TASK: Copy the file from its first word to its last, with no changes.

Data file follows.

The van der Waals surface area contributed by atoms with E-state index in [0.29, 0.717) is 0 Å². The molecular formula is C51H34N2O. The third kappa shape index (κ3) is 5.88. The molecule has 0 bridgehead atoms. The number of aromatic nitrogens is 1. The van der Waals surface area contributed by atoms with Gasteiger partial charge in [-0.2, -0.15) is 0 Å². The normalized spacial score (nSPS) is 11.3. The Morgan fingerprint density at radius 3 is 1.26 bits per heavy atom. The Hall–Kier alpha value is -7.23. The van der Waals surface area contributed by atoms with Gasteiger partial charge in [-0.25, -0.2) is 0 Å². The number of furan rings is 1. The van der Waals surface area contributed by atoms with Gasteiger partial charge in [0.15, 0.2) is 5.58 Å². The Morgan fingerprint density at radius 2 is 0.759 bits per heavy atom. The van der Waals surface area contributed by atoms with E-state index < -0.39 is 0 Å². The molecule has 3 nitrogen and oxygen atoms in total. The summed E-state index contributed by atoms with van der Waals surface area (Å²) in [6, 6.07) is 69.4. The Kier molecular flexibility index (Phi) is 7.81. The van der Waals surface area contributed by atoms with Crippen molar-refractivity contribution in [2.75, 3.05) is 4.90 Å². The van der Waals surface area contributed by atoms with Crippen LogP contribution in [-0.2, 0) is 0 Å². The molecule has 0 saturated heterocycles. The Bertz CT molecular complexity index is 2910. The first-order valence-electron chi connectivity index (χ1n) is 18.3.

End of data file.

The van der Waals surface area contributed by atoms with E-state index in [0.29, 0.717) is 0 Å². The molecular formula is C51H34N2O. The third kappa shape index (κ3) is 5.88. The molecule has 0 bridgehead atoms. The number of aromatic nitrogens is 1. The van der Waals surface area contributed by atoms with Gasteiger partial charge in [-0.2, -0.15) is 0 Å². The normalized spacial score (nSPS) is 11.3. The Morgan fingerprint density at radius 3 is 1.26 bits per heavy atom. The Hall–Kier alpha value is -7.23. The van der Waals surface area contributed by atoms with Gasteiger partial charge in [-0.25, -0.2) is 0 Å². The number of furan rings is 1. The van der Waals surface area contributed by atoms with Gasteiger partial charge in [0.15, 0.2) is 5.58 Å². The Morgan fingerprint density at radius 2 is 0.759 bits per heavy atom. The van der Waals surface area contributed by atoms with E-state index < -0.39 is 0 Å². The molecule has 3 nitrogen and oxygen atoms in total. The summed E-state index contributed by atoms with van der Waals surface area (Å²) in [6, 6.07) is 69.4. The Kier molecular flexibility index (Phi) is 7.81. The van der Waals surface area contributed by atoms with Crippen molar-refractivity contribution in [2.75, 3.05) is 4.90 Å². The van der Waals surface area contributed by atoms with Crippen LogP contribution in [-0.2, 0) is 0 Å². The molecule has 0 saturated heterocycles. The Bertz CT molecular complexity index is 2910. The first-order valence-electron chi connectivity index (χ1n) is 18.3.